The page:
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The Aesthetic Ideal In The Picture Of Dorian Gray By Oscar Wilde

            The literary creed of Aestheticism was much in fashion at the times of Oscar Wilde and he fully embraced its philosophy of the central importance of art in life. The Aesthetic Movement encompassed the visual arts,the decorative arts and literature. "Art for art's sake implies the autonomy of art and artist, the rejection of didactic aim and the refusal to subject art to moral or social judgements"(Tindall 5).Art should have no spiritual meaning or message. "A work of art should be judged by beauty alone."(Tindall 7) Basil Hallaward speaks about an abstract art in "The Picture of Dorian Gray":"Art is always more abstract than we fancy. Form and colour tell us of form and colour-that is all."(Wilde 132) .
             Art for art's sake, which flowered during the 1880s and the 1890s in the works of Wilde,Moore and Symons had many roots in the past."Its ultimate origins were in the German romantic philosophers and in Keats and Poe. Rossetti, isolated from society, revived Keats and offered an art without moral or social purpose. Morris, desolated by the ugliness around him, tried to restore beauty to useful things. Gautier in , Baudelaire in his poems and in his preface to Poe, and Flaubert in his novels illustrated or recommended art for art's sake."( Tindall 7).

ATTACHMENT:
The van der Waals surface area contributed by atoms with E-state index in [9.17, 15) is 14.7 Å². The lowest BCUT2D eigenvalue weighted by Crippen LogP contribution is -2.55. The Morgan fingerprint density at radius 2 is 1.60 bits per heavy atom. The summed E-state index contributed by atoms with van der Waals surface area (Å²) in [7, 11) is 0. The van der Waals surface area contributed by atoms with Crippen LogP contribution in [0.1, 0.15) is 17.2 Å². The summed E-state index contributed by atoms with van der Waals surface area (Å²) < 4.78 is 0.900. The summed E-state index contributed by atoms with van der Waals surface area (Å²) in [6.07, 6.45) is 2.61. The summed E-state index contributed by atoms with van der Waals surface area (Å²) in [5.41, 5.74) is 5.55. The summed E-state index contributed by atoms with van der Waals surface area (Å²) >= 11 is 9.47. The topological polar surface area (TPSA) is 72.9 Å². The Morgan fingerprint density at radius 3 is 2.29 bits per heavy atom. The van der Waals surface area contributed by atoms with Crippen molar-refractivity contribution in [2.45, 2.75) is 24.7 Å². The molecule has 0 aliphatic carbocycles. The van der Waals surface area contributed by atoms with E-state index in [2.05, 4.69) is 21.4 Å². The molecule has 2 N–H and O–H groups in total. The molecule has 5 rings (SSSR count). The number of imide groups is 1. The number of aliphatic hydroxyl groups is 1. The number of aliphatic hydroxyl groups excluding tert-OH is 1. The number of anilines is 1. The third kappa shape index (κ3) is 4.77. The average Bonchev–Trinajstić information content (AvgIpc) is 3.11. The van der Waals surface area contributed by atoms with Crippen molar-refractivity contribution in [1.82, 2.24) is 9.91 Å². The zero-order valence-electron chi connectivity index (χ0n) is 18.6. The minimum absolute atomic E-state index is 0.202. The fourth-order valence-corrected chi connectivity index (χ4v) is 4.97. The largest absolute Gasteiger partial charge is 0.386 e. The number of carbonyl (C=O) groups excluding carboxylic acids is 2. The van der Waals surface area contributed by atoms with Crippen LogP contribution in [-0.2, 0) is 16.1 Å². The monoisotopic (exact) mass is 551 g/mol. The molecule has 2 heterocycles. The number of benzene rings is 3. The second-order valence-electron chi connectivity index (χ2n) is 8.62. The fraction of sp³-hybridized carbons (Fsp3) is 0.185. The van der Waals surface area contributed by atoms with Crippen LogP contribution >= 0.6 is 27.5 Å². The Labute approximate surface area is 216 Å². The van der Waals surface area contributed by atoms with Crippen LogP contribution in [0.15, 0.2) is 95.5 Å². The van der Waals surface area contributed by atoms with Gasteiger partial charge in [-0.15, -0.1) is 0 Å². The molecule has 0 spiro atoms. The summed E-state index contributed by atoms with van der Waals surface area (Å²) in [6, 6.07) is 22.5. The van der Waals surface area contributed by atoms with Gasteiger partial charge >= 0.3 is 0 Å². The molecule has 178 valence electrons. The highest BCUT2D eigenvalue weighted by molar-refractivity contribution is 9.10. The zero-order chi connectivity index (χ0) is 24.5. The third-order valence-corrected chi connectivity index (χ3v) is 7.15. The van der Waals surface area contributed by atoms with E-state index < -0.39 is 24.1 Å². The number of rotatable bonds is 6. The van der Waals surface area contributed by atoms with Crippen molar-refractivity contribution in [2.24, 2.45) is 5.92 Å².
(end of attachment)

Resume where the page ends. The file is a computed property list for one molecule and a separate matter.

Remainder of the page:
Oscar Wilde discovered beauty at Oxford where he studied under the two great art critics of the Victorian age, Walter Pater and John Ruskin. Pater's injuction "to know one's impression as it really is" underlies Aestheticism's guiding principle: the sole function of art is to inspire an emotion or create a mood.
             Oscar Wilde rejects nature and establishes the superiority of art. In his essay "The Decay of Lying", Wilde sustains that "Life imitates art" and that art never expresses anything but itself. "Art is so independent of common morality that it is immoral, so superior to nature that it is artificial, so remote from subject matter that it expresses nothing but itself.

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